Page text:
• [1] Liberpontificalis, ed. Duchesne, vol. 1, cap. LXXV (Theodorus, sed. 642^9), § 125 (§ I), p. 331:‘Theodorus, natione Grecus, ex patre Theodoro episcopo de civitate Hierusolima . . .’; Concilium Lat-eranense Romanum (a. 649), ed. Mansi, vol. 10, pp. 894—6, on a reference to the Muslim expansion bythe Palestinian bishop Stephen of Dor(a).
  • [2] Martinus, ep. 5, ed. Migne (PL 87), pp. 153—64; id., ep. 11, ed. Migne (PL 87), pp. 175—80.Winkelmann et al., Prosopographie (2000), pp. 184—5, questions the letters’ authenticity.
  • [3] Martinus, ep. 14, ed. Migne (PL 87), p. 199A; cf. Rotter, Abendland (1986), pp. 182—96;Brandes, ‘Krisenbewaltigung’ (1998), pp. 148—51, 153—4, 159—77.
  • [4] See the letter written by Eudo of Aquitaine to pope Gregory II (sed. 715—31), informing thelatter about Muslim attacks on the Frankish realm: Liberpontificalis, ed. Duchesne, vol. 1, cap. XCI,§ 182 (§ XI-XII), pp. 401—2. Also see Hadrians I’s (sed. 772—95) letter to the bishops of Spain: CodexCarolinus (ep. 95: Hadrianus papa ad episcopos Hispaniae), ed. Gundlach (MGH Epp. 3, EpistolaeMerowingici et Karolini Aevi 1), p. 643. Cf. Rouche, ‘Pape’ (1996), pp. 205—16.
  • [5] Cf. Musca, UEmirato (1967); Kreutz, Normans (1996); Jehel, LlItalie (2001), pp. 13—36; Metcalfe, Muslims (2009).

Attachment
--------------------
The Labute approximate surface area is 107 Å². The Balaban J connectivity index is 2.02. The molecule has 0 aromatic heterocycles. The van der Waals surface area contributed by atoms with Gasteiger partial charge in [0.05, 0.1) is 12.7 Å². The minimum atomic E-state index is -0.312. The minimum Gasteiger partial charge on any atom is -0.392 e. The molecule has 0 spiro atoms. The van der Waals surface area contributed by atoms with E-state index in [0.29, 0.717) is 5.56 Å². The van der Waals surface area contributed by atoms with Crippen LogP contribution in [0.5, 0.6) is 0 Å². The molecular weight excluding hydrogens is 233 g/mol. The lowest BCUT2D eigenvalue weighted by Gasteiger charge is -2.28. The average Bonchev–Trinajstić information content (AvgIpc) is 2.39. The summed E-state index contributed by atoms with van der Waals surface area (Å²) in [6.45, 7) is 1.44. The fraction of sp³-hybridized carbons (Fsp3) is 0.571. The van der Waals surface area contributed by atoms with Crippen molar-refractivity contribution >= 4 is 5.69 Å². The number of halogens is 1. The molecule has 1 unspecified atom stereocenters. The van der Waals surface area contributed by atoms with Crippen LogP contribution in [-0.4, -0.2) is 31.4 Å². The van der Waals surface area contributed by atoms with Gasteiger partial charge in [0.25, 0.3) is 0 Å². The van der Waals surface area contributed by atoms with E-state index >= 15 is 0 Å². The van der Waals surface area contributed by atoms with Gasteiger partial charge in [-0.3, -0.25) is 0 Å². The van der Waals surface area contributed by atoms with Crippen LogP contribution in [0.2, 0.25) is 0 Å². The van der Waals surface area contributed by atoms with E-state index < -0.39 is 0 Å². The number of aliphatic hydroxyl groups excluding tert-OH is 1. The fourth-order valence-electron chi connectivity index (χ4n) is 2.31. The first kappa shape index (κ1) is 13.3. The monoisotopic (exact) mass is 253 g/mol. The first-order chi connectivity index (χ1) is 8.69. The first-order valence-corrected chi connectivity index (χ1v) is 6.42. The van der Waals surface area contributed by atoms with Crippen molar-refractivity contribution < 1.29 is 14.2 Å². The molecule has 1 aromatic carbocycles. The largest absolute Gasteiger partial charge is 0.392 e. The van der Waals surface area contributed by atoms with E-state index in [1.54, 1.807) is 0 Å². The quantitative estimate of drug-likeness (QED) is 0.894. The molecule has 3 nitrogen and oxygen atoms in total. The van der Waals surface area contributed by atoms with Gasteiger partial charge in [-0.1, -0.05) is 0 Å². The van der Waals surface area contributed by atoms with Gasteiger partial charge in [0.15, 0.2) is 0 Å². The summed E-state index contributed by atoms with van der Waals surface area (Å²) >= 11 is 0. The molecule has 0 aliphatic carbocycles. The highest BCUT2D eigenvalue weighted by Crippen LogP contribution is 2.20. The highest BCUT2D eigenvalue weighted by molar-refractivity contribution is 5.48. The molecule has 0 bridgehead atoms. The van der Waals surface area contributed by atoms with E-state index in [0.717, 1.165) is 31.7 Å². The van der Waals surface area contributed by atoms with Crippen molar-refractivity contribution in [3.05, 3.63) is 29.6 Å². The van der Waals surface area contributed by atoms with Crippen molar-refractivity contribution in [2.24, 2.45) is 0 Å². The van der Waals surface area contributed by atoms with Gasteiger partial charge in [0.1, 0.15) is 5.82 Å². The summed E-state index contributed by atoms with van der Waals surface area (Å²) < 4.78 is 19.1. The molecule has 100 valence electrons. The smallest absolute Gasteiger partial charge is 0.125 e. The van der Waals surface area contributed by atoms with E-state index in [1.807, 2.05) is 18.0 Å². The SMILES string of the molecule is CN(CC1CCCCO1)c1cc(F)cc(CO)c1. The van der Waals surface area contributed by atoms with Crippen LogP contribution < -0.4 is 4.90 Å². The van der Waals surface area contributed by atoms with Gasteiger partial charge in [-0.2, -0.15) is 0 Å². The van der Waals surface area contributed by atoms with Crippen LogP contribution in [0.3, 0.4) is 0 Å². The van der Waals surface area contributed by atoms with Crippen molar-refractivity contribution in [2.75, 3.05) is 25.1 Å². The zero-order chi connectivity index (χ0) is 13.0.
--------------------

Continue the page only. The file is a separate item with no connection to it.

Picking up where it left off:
• [6] Leo III papa, ep. 7, ed. Hampe (MGH Epp. in Quart 5), p. 98; cf. Kreutz, Normans (1996),p. 49; Eickhoff, Seekrieg (1966), p. 60.
  • [7] Liber pontificalis, ed. Duchesne, vol. 2, cap. CIV (Sergius II, sed. 844 47), § 493 (§ XLIII-XLVII), p. 100: ‘ecclesiam beati Petri apostolorum principis nefandissimis iniquitatibus praeoccu-pantes invaserunt’.
  • [8] Ibid., vol. 2, cap. CV (Leo IV, sed. 847—55), § 525 (§ LV), p. 119; cf. Herbers, Leo IV(1996),pp. 117—18; Eickhoff, Seekrieg (1966), p. 187.
  • [9] Bernardus, Itinerarium, ed. Migne (PL 121), cap. 1—3, cols 569; cf. Micheau, ‘Itineraires’(1979), p. 80.
  • [10] Iohannes VIII papa, ep. 89, ed. Caspar (MGH Epp. in Quart 7), p. 85; cf. Engreen, ‘Pope’(1945), pp. 318-30, esp. 321-2. 14 E.g. Iohannes VIII papa, ep. 273, ed. Caspar (MGH Epp. in Quart 7), p. 241; cf. Daniel, Arabs(1975/2004), pp. 76-9; Kreutz, Normans (1996), pp. 57-60.
  • [11] See Chapter 2.1.2.
  • [12] Cf. Trimingham, Christianity (1979); Hainthaler, Araber (2007).
  • [13] Konig, ‘Christianisation’ (2009), pp. 438—9.
  • [14] Herbers, Geschichte (2012), pp. 64—114; cf. Hartmann, Hadrian I (2006), pp. 157—96, on therelevant turning point. This situation only changed in the eleventh century when the papacy increasingly began to pay attention to the Islamic world, thus becoming one of the leading proponents andinstigators of Latin-Christian expansionism. Cf. Hettinger, Beziehungen (1993), pp. 72—80; Lupprian,Beziehungen (1981), pp. 15—45.
  • [15] 19 See Chapter 3.1.1. Cf. Engreen, ‘Pope’ (1945), p. 322, and his concept of ‘border-Christianity’.
  • [16] As described in Liber pontificalis, ed. Duchesne, vol. 2, cap. CIV (Sergius II, sed. 844—47), § 493(§ XLIII-XLVII), pp. 99—101; cap. CV (Leo IV, sed. 847—55), § 495 (§ V), p. 106; Kreutz, Normans(1996), pp. 26-7.